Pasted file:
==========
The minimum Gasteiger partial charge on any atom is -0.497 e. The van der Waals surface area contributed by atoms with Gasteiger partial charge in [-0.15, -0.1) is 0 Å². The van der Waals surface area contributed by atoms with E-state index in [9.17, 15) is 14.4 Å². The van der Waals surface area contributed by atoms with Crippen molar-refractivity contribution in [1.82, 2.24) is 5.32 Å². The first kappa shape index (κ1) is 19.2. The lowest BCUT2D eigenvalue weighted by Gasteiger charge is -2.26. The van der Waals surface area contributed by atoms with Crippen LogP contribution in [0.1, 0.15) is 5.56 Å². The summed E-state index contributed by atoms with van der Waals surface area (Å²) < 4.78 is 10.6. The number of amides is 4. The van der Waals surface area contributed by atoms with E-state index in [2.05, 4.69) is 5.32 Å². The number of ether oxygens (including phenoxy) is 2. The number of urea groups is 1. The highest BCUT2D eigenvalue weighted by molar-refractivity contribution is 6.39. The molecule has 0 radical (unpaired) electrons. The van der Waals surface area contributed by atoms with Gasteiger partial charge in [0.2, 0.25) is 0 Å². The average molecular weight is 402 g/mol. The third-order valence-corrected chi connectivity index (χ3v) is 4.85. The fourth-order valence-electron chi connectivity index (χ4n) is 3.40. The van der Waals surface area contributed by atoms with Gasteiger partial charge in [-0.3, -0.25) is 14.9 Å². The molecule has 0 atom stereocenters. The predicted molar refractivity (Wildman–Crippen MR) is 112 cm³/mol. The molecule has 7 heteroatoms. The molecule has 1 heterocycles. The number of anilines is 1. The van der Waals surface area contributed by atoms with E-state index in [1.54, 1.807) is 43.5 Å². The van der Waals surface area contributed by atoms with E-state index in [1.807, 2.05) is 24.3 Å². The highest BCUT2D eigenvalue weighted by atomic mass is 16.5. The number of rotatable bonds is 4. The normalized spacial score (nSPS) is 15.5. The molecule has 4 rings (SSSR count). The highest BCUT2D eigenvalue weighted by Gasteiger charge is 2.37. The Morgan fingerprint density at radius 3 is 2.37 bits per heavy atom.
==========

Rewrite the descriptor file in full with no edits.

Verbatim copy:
The minimum Gasteiger partial charge on any atom is -0.497 e. The van der Waals surface area contributed by atoms with Gasteiger partial charge in [-0.15, -0.1) is 0 Å². The van der Waals surface area contributed by atoms with E-state index in [9.17, 15) is 14.4 Å². The van der Waals surface area contributed by atoms with Crippen molar-refractivity contribution in [1.82, 2.24) is 5.32 Å². The first kappa shape index (κ1) is 19.2. The lowest BCUT2D eigenvalue weighted by Gasteiger charge is -2.26. The van der Waals surface area contributed by atoms with Crippen LogP contribution in [0.1, 0.15) is 5.56 Å². The summed E-state index contributed by atoms with van der Waals surface area (Å²) < 4.78 is 10.6. The number of amides is 4. The van der Waals surface area contributed by atoms with E-state index in [2.05, 4.69) is 5.32 Å². The number of ether oxygens (including phenoxy) is 2. The number of urea groups is 1. The highest BCUT2D eigenvalue weighted by molar-refractivity contribution is 6.39. The molecule has 0 radical (unpaired) electrons. The van der Waals surface area contributed by atoms with Gasteiger partial charge in [0.2, 0.25) is 0 Å². The average molecular weight is 402 g/mol. The third-order valence-corrected chi connectivity index (χ3v) is 4.85. The fourth-order valence-electron chi connectivity index (χ4n) is 3.40. The van der Waals surface area contributed by atoms with Gasteiger partial charge in [-0.3, -0.25) is 14.9 Å². The molecule has 0 atom stereocenters. The predicted molar refractivity (Wildman–Crippen MR) is 112 cm³/mol. The molecule has 7 heteroatoms. The molecule has 1 heterocycles. The number of anilines is 1. The van der Waals surface area contributed by atoms with E-state index in [1.54, 1.807) is 43.5 Å². The van der Waals surface area contributed by atoms with E-state index in [1.807, 2.05) is 24.3 Å². The highest BCUT2D eigenvalue weighted by atomic mass is 16.5. The number of rotatable bonds is 4. The normalized spacial score (nSPS) is 15.5. The molecule has 4 rings (SSSR count). The highest BCUT2D eigenvalue weighted by Gasteiger charge is 2.37. The Morgan fingerprint density at radius 3 is 2.37 bits per heavy atom.